Today is International Day for the Total Elimination of Nuclear Weapons.
Global Warming will take about 100-150 years to make the planet uninhabitable for humans if we don’t do anything about it. Nuclear weapons can make the world uninhabitable in 45-90 minutes, and do it out of computer error.
The world nearly ended – twice
On September 26, 1983 it very nearly happened. (The world nearly ended TWICE in 1983, the second time because the ‘Able Archer’ exercises, which rehearsed nuclear war were thought by the Soviet Union to be the real thing).
We owe our continued existence on 26th Sept 1983, to an obscure Russian Colonel, Colonel Stanislav Petrov, who happened to be on duty that night because he was filling in for someone else. As sirens wailed and lights flashed, and his computers indicated a series of US launches from North Dakota, he said he had a ‘gut feeling’ that ‘there was a mistake somewhere’. He was dead right – it had been light reflecting off unusual vertical cloud formations directly over US launch sites that looked to Soviet satellite surveillance exactly like a bunch of US missile launches.
Had Colonel Stan reported it as a launch, an unstoppable computerized sequence would have been initiated that would have launched between 10 and 15,000 warheads at the US its NATO allies, Japan and Australia. Civilization would have been destroyed.
September 26 was made into the International day for the Total Elimination of Nuclear weapons by UNGA resolution in 2013. A High Level Meeting on Nuclear Disarmament will take place at UN Headquarters NY on 26th. Governments have been urged to attend at the highest level.
Colonel Stan’s brush with the apocalypse wasn’t the only one – terrifying incidents have also taken place in US nuclear command and control centers, notably one in which US defense secretary Brzezinski was woken at 3am with the news that 2000 Soviet warheads were incoming. It turned out to be a malfunction in a chip in Colorado. The mistake was discovered seconds before Brzezinski would have woken Carter with a request for a launch.
The world also nearly ended because of a Norwegian research rocket that was mistaken for an incoming US first strike on the Kremlin in 1995.
There are upwards of a dozen occasions on which the world has come so close to a massive nuclear launch that …in some parallel universe it is cold and dark and humans aren’t there any more.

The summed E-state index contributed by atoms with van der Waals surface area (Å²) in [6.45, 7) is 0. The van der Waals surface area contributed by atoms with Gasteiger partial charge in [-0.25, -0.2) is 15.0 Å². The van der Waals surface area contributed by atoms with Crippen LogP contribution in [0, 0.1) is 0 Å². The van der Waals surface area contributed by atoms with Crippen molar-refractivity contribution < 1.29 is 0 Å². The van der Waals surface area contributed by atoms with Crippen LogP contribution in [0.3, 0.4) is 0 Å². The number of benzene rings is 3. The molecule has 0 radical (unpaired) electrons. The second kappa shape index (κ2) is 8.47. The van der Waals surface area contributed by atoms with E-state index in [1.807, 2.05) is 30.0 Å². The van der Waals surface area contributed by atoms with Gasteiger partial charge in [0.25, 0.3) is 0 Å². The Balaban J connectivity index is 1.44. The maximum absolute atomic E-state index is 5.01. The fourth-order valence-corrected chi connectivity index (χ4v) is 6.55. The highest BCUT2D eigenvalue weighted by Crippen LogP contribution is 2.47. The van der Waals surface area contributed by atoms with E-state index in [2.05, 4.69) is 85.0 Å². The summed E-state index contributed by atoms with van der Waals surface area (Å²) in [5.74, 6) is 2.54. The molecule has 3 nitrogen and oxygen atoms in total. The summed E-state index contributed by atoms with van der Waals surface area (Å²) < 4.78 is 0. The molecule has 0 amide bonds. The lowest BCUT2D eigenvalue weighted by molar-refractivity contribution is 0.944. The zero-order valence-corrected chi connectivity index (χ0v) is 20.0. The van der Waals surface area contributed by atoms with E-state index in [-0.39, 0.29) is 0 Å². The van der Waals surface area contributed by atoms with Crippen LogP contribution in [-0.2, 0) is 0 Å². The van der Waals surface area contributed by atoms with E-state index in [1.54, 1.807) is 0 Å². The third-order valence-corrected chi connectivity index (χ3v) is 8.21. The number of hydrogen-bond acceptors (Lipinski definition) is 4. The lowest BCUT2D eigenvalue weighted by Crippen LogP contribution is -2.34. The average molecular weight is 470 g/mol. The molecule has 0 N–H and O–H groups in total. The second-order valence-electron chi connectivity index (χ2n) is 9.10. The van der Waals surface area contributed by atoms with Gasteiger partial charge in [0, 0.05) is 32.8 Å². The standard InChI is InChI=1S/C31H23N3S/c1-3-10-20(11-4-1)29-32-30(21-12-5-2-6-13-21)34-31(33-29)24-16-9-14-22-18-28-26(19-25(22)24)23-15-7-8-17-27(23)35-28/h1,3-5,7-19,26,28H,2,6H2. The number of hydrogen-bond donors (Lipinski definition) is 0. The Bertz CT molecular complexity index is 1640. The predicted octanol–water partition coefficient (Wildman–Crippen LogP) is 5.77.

Fast forward to now
It’s generally held amongst nuclear weapons ‘wonks’ that we are closer to nuclear weapons use of some kind than we have been since the height of the Cuban Missile Crisis in 1963, when the ‘odds’ of nuclear war were estimated by Kennedy as between one in three and 50/50.
That does NOT mean the world is necessarily going to end tomorrow. We hope and pray that absolutely nothing happens.
It DOES mean we should be very very concerned and should absolutely prioritize doing something about it. There are a whole lot of commonsense measures that can be taken to make an accidental (or not so accidental) apocalypse – out of madness, malice, miscalculation, malfunction or malware – less probable.
Not using nuclear weapons to blackmail others would be one thing; refraining from highly provocative military exercises close to Russian borders (and obtaining a commitment from them to do the same) would be another; better, or resumed, mil-to-mil communication would be another; taking nuclear weapons off high alert; and, mutual (or even unilateral) ‘No-first-use’ commitments.
These are immediate term band-aid fixes that nonetheless might just prevent the accidental end of everything. Australia should be vigorously promoting all of these measures – measures that cost little or nothing, and do not affect our balance of trade.
The ultimate fix is of course, to eliminate nuclear weapons altogether.
This is best done via the TPNW or ‘Ban Treaty’ which far from ‘undermining’ the NPT, strengthens it and fulfills Art VI.
Australia should be signing the TPNW, ratifying it, and urging others to do likewise. We urge Australia and ALL governments including especially the nuclear weapon states themselves to sign, ratify and above all to implement the TPNW.
Our future depends on it.
UN Nuclear Disarmament Campaigner
People for Nuclear Disarmament
Human Survival Project
Co-Convener, Abolition 2000 Working Group on Nuclear Risk Reduction
Australian Coordinator, Parliamentarians for Nuclear Nonproliferation and Disarmament (PNND)